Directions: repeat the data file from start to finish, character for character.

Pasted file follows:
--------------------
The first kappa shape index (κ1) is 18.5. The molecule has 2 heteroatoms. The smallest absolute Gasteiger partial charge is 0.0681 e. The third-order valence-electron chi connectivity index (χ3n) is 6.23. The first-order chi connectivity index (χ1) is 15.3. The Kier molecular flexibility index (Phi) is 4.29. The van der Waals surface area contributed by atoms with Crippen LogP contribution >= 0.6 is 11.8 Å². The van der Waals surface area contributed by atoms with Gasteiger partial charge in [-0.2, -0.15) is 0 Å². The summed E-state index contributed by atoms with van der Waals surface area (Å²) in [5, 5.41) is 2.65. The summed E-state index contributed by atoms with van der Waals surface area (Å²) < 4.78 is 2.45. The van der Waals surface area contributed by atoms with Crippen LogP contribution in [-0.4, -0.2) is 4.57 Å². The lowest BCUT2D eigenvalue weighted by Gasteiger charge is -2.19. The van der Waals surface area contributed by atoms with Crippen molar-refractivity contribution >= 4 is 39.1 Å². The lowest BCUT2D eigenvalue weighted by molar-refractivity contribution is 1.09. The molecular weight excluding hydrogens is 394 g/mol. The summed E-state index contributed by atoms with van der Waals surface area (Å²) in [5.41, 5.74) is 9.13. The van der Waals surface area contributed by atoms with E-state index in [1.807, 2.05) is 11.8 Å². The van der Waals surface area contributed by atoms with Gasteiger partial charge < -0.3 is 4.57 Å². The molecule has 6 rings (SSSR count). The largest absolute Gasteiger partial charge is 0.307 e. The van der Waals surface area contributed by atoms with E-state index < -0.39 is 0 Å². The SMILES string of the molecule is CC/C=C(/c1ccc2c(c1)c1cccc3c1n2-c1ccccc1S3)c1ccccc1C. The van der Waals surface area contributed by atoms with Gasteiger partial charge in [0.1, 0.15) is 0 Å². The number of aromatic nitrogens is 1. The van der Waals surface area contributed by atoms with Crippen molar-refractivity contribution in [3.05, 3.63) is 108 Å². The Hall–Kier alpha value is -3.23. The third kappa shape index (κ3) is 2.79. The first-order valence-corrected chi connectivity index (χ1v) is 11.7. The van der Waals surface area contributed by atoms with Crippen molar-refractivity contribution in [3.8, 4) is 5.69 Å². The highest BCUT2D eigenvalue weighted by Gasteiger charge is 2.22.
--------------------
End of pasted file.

The first kappa shape index (κ1) is 18.5. The molecule has 2 heteroatoms. The smallest absolute Gasteiger partial charge is 0.0681 e. The third-order valence-electron chi connectivity index (χ3n) is 6.23. The first-order chi connectivity index (χ1) is 15.3. The Kier molecular flexibility index (Phi) is 4.29. The van der Waals surface area contributed by atoms with Crippen LogP contribution >= 0.6 is 11.8 Å². The van der Waals surface area contributed by atoms with Gasteiger partial charge in [-0.2, -0.15) is 0 Å². The summed E-state index contributed by atoms with van der Waals surface area (Å²) in [5, 5.41) is 2.65. The summed E-state index contributed by atoms with van der Waals surface area (Å²) < 4.78 is 2.45. The van der Waals surface area contributed by atoms with Crippen LogP contribution in [-0.4, -0.2) is 4.57 Å². The lowest BCUT2D eigenvalue weighted by Gasteiger charge is -2.19. The van der Waals surface area contributed by atoms with Crippen molar-refractivity contribution >= 4 is 39.1 Å². The lowest BCUT2D eigenvalue weighted by molar-refractivity contribution is 1.09. The molecular weight excluding hydrogens is 394 g/mol. The summed E-state index contributed by atoms with van der Waals surface area (Å²) in [5.41, 5.74) is 9.13. The van der Waals surface area contributed by atoms with E-state index in [1.807, 2.05) is 11.8 Å². The van der Waals surface area contributed by atoms with Gasteiger partial charge < -0.3 is 4.57 Å². The molecule has 6 rings (SSSR count). The largest absolute Gasteiger partial charge is 0.307 e. The van der Waals surface area contributed by atoms with E-state index < -0.39 is 0 Å². The SMILES string of the molecule is CC/C=C(/c1ccc2c(c1)c1cccc3c1n2-c1ccccc1S3)c1ccccc1C. The van der Waals surface area contributed by atoms with Gasteiger partial charge in [0.1, 0.15) is 0 Å². The number of aromatic nitrogens is 1. The van der Waals surface area contributed by atoms with Crippen molar-refractivity contribution in [3.05, 3.63) is 108 Å². The Hall–Kier alpha value is -3.23. The third kappa shape index (κ3) is 2.79. The first-order valence-corrected chi connectivity index (χ1v) is 11.7. The van der Waals surface area contributed by atoms with Crippen molar-refractivity contribution in [3.8, 4) is 5.69 Å². The highest BCUT2D eigenvalue weighted by Gasteiger charge is 2.22.